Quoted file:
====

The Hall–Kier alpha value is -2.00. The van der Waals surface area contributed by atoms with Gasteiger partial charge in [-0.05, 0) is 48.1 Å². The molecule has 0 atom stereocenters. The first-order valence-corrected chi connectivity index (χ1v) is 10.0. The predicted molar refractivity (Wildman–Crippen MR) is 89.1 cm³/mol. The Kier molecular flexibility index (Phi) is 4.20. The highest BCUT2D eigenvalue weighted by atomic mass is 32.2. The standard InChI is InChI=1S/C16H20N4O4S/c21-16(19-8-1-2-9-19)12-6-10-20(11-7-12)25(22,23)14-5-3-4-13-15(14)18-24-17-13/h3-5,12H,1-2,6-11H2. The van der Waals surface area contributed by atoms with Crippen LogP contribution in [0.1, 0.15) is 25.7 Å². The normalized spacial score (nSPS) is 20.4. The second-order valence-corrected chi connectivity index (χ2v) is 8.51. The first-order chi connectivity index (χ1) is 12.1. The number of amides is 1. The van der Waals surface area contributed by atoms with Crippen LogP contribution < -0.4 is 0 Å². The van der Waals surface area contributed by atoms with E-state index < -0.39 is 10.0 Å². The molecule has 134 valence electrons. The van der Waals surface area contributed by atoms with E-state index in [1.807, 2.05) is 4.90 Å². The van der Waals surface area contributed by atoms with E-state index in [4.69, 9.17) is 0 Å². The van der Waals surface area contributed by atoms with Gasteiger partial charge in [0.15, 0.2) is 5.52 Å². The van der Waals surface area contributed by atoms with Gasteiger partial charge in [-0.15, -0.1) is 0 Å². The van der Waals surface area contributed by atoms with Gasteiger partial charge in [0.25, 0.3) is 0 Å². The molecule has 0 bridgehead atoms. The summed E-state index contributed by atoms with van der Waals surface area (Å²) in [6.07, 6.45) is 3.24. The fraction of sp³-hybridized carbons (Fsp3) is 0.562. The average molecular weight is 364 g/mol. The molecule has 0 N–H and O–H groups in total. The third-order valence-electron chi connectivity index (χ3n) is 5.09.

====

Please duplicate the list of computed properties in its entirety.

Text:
The Hall–Kier alpha value is -2.00. The van der Waals surface area contributed by atoms with Gasteiger partial charge in [-0.05, 0) is 48.1 Å². The molecule has 0 atom stereocenters. The first-order valence-corrected chi connectivity index (χ1v) is 10.0. The predicted molar refractivity (Wildman–Crippen MR) is 89.1 cm³/mol. The Kier molecular flexibility index (Phi) is 4.20. The highest BCUT2D eigenvalue weighted by atomic mass is 32.2. The standard InChI is InChI=1S/C16H20N4O4S/c21-16(19-8-1-2-9-19)12-6-10-20(11-7-12)25(22,23)14-5-3-4-13-15(14)18-24-17-13/h3-5,12H,1-2,6-11H2. The van der Waals surface area contributed by atoms with Crippen LogP contribution in [0.1, 0.15) is 25.7 Å². The normalized spacial score (nSPS) is 20.4. The second-order valence-corrected chi connectivity index (χ2v) is 8.51. The first-order chi connectivity index (χ1) is 12.1. The number of amides is 1. The van der Waals surface area contributed by atoms with Crippen LogP contribution < -0.4 is 0 Å². The van der Waals surface area contributed by atoms with E-state index < -0.39 is 10.0 Å². The molecule has 134 valence electrons. The van der Waals surface area contributed by atoms with E-state index in [1.807, 2.05) is 4.90 Å². The van der Waals surface area contributed by atoms with E-state index in [4.69, 9.17) is 0 Å². The van der Waals surface area contributed by atoms with Gasteiger partial charge in [0.15, 0.2) is 5.52 Å². The van der Waals surface area contributed by atoms with Gasteiger partial charge in [-0.15, -0.1) is 0 Å². The van der Waals surface area contributed by atoms with Gasteiger partial charge in [0.25, 0.3) is 0 Å². The molecule has 0 bridgehead atoms. The summed E-state index contributed by atoms with van der Waals surface area (Å²) in [6.07, 6.45) is 3.24. The fraction of sp³-hybridized carbons (Fsp3) is 0.562. The average molecular weight is 364 g/mol. The molecule has 0 N–H and O–H groups in total. The third-order valence-electron chi connectivity index (χ3n) is 5.09.